Chris Calciano, an area scout for the Boston Red Sox since 2007, remembers it well: “I took a college catcher with a big arm and absolutely no bat in the back of the top 10 rounds and converted him to a reliever,” he says. “After three or four minor league seasons, he made his debut and he pitched to a sub 3.00 ERA for parts of five major league seasons. He peaked as a 7th inning guy for a year or so.”
He recalls another story that didn’t end so well: “I had a young phenomenal center fielder who flew through the system and was hitting in the three hole as a 21-year-old. He played for three weeks and was leading the team in every key offensive category until he collided with my right fielder … career-ending injury!”
Wondering who those players were and why their stories aren’t immediately familiar? That’s because Calciano is relating the highs and lows of managing a virtual team in Out of the Park Baseball, which has had him hooked since 2008, despite his day job for an MLB club. Like many OOTP players, he cut his teeth on Micro League Baseball during the 80s and later moved on to Pursue the Pennant before finally diving headfirst into a pair of online OOTP leagues, Pioneers of the Diamond and Major League Baseball Dreams.
“I enjoy playing OOTP,” he says. “The online league play is tremendous. It helps during that slow time of year from after the World Series until pitchers and catchers report!”
He adds: “The two online leagues I have been involved with keep things very close to MLB in terms of rules and the way financials are handled. There are ridiculous bidding wars on the international free agents at times. I know I got sucked into a #4 type starter who I believed would put me over the top — Instead, less than two years later, I was packaging prospects with him to unload the contract!”
Representing the Real World in the Digital One
So, how well does OOTP represent the scouting process compared to real life? “I like the basic structure of the tools, grades, and projection in the scouting system,” Calciano says. “I do, however, think a way of incorporating multiple evaluators giving reports and grades, as well as a deeper personality structure for prospects, would greatly enhance that aspect of the game. Make-up is critical in the process as far as a young player potentially reaching or even exceeding his ceiling. Increasing its role would enhance the true feel.”
Given the increasing focus on sabermetrics in recent years, we were also curious how Calciano feels about that trend. He explains: “When you look at the complete picture of the prospect, performance certainly needs to have its place. Data needs to be understood, but at the same time we can’t walk away from interesting prospects with tools, athleticism, and projection that may not have all clicked yet.”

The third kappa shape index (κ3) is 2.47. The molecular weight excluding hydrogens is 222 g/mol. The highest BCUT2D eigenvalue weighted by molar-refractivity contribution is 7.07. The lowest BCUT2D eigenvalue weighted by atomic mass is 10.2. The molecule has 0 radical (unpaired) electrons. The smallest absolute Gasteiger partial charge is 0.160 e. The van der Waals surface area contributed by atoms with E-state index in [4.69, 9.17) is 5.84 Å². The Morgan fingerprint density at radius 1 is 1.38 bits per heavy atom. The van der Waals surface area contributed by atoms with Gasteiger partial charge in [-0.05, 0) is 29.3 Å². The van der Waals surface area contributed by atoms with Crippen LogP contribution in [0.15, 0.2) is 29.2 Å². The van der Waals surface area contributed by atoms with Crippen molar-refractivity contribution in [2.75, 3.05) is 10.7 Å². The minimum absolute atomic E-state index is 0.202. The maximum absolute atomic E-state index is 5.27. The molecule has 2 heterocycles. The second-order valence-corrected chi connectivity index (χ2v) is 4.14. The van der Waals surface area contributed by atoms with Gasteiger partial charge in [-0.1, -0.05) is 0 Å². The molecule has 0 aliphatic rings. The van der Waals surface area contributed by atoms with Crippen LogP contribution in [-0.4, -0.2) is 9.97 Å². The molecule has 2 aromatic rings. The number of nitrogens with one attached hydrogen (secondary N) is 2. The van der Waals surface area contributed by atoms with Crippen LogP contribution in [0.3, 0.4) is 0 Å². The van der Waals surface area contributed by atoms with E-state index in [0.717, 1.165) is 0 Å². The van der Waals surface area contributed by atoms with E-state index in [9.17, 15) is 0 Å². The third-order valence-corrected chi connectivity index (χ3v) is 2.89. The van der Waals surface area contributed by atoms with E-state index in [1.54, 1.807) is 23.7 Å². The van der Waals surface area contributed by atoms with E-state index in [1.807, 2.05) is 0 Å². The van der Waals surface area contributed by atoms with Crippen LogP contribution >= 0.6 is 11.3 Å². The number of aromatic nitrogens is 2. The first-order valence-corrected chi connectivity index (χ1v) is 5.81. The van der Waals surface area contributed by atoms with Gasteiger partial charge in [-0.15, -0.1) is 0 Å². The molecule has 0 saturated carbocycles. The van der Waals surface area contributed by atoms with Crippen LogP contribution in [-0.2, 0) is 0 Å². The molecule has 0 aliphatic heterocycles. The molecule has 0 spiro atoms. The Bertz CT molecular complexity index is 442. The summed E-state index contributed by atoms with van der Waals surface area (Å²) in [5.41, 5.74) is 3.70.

He adds: “The stats compiled for high school and college players is a very small sample size and the competition many amateurs face is fairly weak. These are some of the reasons scouting departments trust their scouts’ guts, instincts, and evaluations when it comes time to make difficult decisions on player selection. More than anything, I think statistics help us ask questions that bring a focus to a particular area of a player’s skillset.”
Growing Up With the Sport
“I’ve been passionate about baseball since I was very young,” Calciano says. “I was fortunate to grow up in a great sports town at a time when all of the major sports teams were at or near the top of the league. Having a chance to see guys like Schmidt, Carlton, and Rose play so much was a true treat.”
He adds: “But I always appreciated the history of the game as well: Ted Williams, Lou Gehrig, Roberto Clemente, and Willie Mays were players I loved to read up on. The Philadelphia Phillies will always have a place in my heart as the team my entire family has had roller coaster rides with for decades, but my favorite team is the Boston Red Sox.”
Calciano played baseball too from a young age and made it as far as a utility infielder in an independent minor league, but when he had the chance to take a grad assistantship, he was happy to leave his playing days behind. That opportunity led to a Division I assistant coaching position, and he spent 12 years, five as an assistant and seven as a head coach, at the college level.
Along the way, he made connections with various people throughout the game, and eventually he decided to transition to scouting. He recalls: “When I walked into Fenway Park for the first time during the interview process and met the people running baseball operations, I knew instantly that was where I wanted to be.”